Rebellion offers more than 1400 pages of content
presented in a variety of formats to suit different tastes. Visitors can explore
essays, or the extensive trail
narrative, which combines hundreds of archival images with
a complete historical storyline. All of the materials can be
enjoyed in brief visits or over extended sittings, as your schedule and curiosity allow.
Wherever you end up on the site, you are likely to learn a few things that even the country's leading
historians have overlooked.
For example, for more than one hundred and fifty years
virtually all American historians, even our leading scholars of African-American
history, have overlooked the fact that from 1835-1838 the Black
led the country's largest slave
rebellion, which took place in
Florida at the outbreak of the Second Seminole War (1835-1842).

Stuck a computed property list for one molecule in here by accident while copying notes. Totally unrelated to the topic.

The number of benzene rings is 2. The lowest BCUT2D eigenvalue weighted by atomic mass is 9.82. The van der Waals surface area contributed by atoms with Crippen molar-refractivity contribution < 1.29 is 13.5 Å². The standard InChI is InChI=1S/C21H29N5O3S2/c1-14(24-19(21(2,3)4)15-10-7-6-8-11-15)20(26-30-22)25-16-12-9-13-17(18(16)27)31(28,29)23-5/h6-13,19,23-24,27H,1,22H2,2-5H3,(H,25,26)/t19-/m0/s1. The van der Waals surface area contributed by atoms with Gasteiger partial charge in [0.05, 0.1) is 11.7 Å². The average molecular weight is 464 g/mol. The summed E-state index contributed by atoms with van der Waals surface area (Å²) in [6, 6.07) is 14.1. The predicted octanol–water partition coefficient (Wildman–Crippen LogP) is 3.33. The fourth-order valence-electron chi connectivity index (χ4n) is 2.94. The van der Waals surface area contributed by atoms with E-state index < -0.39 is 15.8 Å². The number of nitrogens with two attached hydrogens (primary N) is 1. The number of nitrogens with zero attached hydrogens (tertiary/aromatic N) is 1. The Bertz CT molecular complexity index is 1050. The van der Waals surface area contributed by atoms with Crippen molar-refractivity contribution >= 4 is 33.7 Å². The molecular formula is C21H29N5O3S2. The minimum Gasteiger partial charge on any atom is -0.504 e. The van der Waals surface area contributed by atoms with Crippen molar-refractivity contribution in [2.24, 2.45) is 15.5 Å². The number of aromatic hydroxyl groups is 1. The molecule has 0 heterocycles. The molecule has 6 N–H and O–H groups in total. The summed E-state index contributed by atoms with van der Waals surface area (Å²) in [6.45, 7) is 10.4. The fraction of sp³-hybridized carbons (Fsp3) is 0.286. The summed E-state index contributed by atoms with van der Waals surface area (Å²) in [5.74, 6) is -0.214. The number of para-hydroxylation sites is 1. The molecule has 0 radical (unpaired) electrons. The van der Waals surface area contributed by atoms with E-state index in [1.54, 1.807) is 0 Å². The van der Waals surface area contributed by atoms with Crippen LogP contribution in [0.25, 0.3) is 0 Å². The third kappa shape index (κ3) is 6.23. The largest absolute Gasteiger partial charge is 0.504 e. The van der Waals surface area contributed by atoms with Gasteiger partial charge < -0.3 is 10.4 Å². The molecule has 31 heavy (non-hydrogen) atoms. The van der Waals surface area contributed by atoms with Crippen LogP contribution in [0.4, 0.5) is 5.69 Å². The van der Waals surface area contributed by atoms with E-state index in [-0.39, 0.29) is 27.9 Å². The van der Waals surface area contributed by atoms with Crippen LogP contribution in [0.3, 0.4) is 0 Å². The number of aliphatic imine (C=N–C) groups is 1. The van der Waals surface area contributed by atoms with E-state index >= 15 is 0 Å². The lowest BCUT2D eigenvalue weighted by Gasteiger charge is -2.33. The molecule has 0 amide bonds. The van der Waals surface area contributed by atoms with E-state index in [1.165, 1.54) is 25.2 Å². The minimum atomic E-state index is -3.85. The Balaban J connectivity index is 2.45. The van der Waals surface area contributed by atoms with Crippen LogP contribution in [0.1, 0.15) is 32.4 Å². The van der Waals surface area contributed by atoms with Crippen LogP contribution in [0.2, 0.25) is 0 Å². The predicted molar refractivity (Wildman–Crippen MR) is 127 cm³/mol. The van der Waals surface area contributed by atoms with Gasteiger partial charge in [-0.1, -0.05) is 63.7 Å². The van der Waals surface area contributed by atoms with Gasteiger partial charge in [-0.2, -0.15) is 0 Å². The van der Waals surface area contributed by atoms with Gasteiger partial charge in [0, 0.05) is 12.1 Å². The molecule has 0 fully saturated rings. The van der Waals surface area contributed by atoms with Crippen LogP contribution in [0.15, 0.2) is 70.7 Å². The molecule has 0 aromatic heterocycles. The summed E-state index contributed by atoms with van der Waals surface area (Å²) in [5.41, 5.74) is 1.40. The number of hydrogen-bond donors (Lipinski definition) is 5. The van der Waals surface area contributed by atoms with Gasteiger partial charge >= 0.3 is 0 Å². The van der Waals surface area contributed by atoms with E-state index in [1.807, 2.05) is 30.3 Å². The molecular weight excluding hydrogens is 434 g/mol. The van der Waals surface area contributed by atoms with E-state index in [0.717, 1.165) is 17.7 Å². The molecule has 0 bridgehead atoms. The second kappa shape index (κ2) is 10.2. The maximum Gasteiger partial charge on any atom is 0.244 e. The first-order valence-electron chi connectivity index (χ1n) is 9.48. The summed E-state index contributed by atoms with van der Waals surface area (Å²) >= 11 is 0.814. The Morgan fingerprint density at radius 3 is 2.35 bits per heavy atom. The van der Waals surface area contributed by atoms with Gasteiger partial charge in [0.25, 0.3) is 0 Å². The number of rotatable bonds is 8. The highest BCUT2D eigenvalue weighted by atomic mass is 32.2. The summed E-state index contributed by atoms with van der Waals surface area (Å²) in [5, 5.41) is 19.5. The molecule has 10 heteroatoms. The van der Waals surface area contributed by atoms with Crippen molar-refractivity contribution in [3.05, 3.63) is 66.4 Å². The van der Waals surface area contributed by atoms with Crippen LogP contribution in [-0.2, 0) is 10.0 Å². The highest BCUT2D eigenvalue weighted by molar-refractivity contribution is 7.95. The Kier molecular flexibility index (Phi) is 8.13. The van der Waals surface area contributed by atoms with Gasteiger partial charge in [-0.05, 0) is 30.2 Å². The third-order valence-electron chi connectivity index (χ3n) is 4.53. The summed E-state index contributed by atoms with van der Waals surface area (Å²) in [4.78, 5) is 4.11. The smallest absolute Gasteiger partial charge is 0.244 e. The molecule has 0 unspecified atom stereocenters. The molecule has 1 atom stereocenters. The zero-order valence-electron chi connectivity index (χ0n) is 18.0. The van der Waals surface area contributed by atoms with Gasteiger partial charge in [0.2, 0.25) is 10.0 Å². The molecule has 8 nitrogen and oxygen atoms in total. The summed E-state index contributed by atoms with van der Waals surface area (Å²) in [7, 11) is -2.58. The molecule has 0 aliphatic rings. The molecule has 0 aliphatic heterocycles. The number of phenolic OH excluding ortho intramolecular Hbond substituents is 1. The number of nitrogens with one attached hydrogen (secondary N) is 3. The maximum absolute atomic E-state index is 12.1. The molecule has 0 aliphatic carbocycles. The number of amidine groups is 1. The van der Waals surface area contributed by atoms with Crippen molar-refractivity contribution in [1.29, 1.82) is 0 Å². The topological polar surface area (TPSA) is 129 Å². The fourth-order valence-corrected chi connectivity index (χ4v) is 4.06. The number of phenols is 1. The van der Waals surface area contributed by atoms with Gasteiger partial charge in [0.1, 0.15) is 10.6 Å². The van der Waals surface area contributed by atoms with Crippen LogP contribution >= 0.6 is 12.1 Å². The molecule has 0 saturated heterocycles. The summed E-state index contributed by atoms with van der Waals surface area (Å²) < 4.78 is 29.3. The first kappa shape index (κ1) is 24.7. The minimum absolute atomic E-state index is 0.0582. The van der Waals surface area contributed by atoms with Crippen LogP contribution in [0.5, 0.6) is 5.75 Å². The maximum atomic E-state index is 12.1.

For four decades after the rebellion (1838-1882), the Black Seminoles waged an
epic quest for freedom from Florida to Mexico -- one of the most astonishing and moving odysseys in the chronicles of American liberty.
Ironically, the impetus for this adventure -- the Black Seminoles'
armistice with the U.S. Army in 1838 -- was of lasting national significance,
creating part of the legal precedent for President Lincoln's emancipation of the southern slaves in
1863. Through this connection, these rebels who lived on the margins
contributed to the lives of millions. Rebellion
is the first publication to describe this connection, online or in print.
The site also breaks new ground by seeking to tell the story
of the Black Seminoles within a national context, as part of the larger struggle for black freedom in nineteenth-century
America, documenting the tangible role that these black militants played in expanding the horizons of American liberty.
A great American story
While the story of the Black Seminoles reveals darker sides of
the American experience, it is also profoundly inspiring. For more
than forty years after their Florida rebellion, John Horse and his followers overcame tremendous obstacles in